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Paradise area was heaven for victims of deadly wildfire

February 15, 2019
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In this Thursday, Feb. 7, 2019 photo, Christina Taft, the daughter of Camp Fire victim Victoria Taft, poses with a photo of her mother, at the burned out ruins of the Paradise, Calif., home where she died last fall. Taft refused to leave. If the threat was real, authorities would order an evacuation, she told her daughter. Victoria Taft’s remains were recovered from the ruins of her living room. (AP Photo/Rich Pedroncelli)
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In this Thursday, Feb. 7, 2019 photo, Christina Taft, the daughter of Camp Fire victim Victoria Taft, poses with a photo of her mother, at the burned out ruins of the Paradise, Calif., home where she died last fall. Taft refused to leave. If the threat was real, authorities would order an evacuation, she told her daughter. Victoria Taft’s remains were recovered from the ruins of her living room. (AP Photo/Rich Pedroncelli)

On that frantic morning, TK Huff was calm. The 71-year-old amputee sat in his wheelchair, pointing a garden hose at what quickly became the deadliest wildfire in California history.

Nobody knew at the time, early on Nov. 8, how bad it would be. When his family called at 7:15 a.m., Huff said he would leave. But he never made it out.

All around, fires were breaking out, and men and women — most of them elderly, many of them disabled — were doomed: Flames soon overtook 74-year-old Richard Brown’s beloved log cabin in the Sierra Nevada foothills. On the edge of neighboring Paradise, a blaze prompted the Feather Canyon Retirement Community to evacuate its residents — all except 88-year-old Julian Binstock, overlooked in the chaos.

It was just the start of a day that was almost unfathomable. An entire town was burned off the map of California. Nearly 14,000 homes were incinerated.

All told, 85 people would perish. The oldest was 99; of the 73 bodies that have been identified, 59 were 65 or older. One hundred days later — with the aid of public records showing the locations of victims’ deaths, CalFire mapping of the fire’s progression and dozens of interviews — their stories can be told. How they lived, how they died.

And how a fire that started at 6:30 a.m. in the tiny town of Pulga would become the nation’s deadliest and most destructive wildfire in more than a century.

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The flames spread through the back of Concow, where Huff lived. This was no ordinary fire, with fronts marching steadily forward. Wind gusts of at least 50 mph blew hot embers a mile or more, creating multiple fires at once and igniting areas the size of football fields every few seconds, said CalFire spokesman Scott McLean.

Huff and his wife, Margaret, who died in August, knew the risk of wildfires. Their house, high on a wooded ridge, burned down in 2008. But this was the house where three generations gathered for Easter egg hunts, for Christmas and Thanksgiving dinners, and pretty much every weekend of the year. With no internet or cell reception, the focus was always on family.

So they rebuilt.

Huff was stoic and strong, a farm laborer who worked in the fields his whole life; he lost a leg in a potato harvesting accident in 2001 but didn’t let his disability hold him back, said his daughter-in-law Pearl Lankford, whose own house in Paradise burned down along with the homes of eight family members.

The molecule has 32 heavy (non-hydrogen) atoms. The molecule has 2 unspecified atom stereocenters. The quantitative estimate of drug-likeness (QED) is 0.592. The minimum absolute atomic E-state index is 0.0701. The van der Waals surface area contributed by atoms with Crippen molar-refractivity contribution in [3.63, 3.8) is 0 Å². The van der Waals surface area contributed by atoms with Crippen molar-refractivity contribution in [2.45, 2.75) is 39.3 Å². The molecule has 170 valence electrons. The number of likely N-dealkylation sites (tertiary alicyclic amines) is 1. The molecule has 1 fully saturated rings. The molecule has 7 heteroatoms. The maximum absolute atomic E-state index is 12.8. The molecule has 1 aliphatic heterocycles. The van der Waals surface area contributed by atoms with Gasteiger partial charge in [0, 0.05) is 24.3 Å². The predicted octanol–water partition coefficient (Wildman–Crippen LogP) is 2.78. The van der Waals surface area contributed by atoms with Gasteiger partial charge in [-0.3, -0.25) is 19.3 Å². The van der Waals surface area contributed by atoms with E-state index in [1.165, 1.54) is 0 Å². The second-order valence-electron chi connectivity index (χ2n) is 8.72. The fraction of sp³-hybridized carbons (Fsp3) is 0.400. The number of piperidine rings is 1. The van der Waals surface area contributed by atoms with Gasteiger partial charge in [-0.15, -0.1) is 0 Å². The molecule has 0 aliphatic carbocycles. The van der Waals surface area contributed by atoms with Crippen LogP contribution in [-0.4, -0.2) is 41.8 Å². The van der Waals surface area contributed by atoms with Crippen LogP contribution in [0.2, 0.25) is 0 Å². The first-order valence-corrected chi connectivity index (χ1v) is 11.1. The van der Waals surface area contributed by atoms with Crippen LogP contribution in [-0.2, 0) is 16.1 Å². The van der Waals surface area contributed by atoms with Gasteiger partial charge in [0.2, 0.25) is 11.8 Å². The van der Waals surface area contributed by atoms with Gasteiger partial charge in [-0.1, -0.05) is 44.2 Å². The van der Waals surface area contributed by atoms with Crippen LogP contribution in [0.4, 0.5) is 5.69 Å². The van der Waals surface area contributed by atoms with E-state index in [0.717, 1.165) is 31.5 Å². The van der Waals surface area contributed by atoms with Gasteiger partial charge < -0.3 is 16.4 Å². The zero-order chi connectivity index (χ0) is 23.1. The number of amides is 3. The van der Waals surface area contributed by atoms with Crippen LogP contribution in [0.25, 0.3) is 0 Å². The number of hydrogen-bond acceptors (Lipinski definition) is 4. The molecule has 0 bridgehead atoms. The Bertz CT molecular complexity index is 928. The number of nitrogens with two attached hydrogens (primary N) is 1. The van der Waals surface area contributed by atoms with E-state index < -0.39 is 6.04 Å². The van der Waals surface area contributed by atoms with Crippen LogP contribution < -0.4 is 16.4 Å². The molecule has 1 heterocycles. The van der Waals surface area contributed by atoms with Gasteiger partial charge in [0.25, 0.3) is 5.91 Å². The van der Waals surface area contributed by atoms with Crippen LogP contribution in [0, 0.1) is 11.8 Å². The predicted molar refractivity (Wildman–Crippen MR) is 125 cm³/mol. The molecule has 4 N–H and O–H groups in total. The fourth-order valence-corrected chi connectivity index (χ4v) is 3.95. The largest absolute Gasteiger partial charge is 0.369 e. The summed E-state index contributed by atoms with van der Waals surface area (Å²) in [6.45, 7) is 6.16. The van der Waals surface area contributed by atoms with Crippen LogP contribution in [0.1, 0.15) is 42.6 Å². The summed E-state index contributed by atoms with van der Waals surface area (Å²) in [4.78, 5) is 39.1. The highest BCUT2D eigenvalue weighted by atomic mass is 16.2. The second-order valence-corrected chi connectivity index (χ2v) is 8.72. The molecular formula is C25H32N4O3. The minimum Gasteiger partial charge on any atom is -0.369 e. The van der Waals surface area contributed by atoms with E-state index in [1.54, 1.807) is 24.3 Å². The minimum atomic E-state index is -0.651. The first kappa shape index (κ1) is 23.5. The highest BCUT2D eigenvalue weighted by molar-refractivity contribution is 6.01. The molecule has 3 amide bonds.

When the fire arrived, just after sunrise, Huff’s instinct was to save his house.

“We told him, ‘You need to evacuate now,’” said his granddaughter Jordan Huff, 22, who lived in Paradise.

“He was putting out the flames in his backyard in his wheelchair,” she said. “There was no distress in his voice.”

Soon after the family’s call at 7:15 that morning, the house phone went dead. A CalFire simulation shows that by 9 a.m., flames had overtaken Green Forest Lane, where Huff lived.

His remains were found in the ashes of his house. The only thing still standing was his wheelchair, near the back fence with the garden hose.

By then a separate fire about a mile away had destroyed the log cabin built by Richard Brown, the unofficial mayor of Concow, a Vietnam veteran whose mom and stepdad had a winery in Paradise — which is how he came to name his daughter, Chardonnay Telly. She recalled her dad as relentlessly upbeat, a man who loved to tinker with old cars that inevitably broke down in the middle of nowhere.

His remains would later be found under one of those vehicles, on his beloved patch of land.

About the same time, more than two miles to the west, on the eastern edge of Paradise, the Feather Canyon Retirement Community was hastily evacuating its more than 100 residents. In the chaos, they somehow overlooked Julian Binstock, 88 — something that rarely happened in a life that took him from Brooklyn to Harvard University to the entertainment business, where he would become a vice president of Warner Communications.

At the retirement community, where he had moved with his wife Elisabetta a decade ago, he was known for his sense of humor. Each year, he won the award for “Funniest Resident”; he kept up his reputation by asking his children for jokes to try out on his neighbors, said his daughter, Christina Lamb, of Southborough, Massachusetts.

By 9 a.m., the community was gone, and so was Binstock.

Lamb, her two siblings and children would spend a frantic week looking for him in evacuation centers and hospitals, but he had died in his residence.

She doesn’t fault the retirement center. “It’s the fire’s fault,” she said.

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By 10 a.m., the fire surged across a canyon and into the town of Paradise, population 27,000. It had torched 20 square miles and sparked a separate fire miles away on the other side of town.

On the eastern edge of Paradise, 93-year-old Dorothy Lee Herrera had already left a frantic voicemail for her son, Arthur Lee: “There’s a fire, we’ve got to get out!”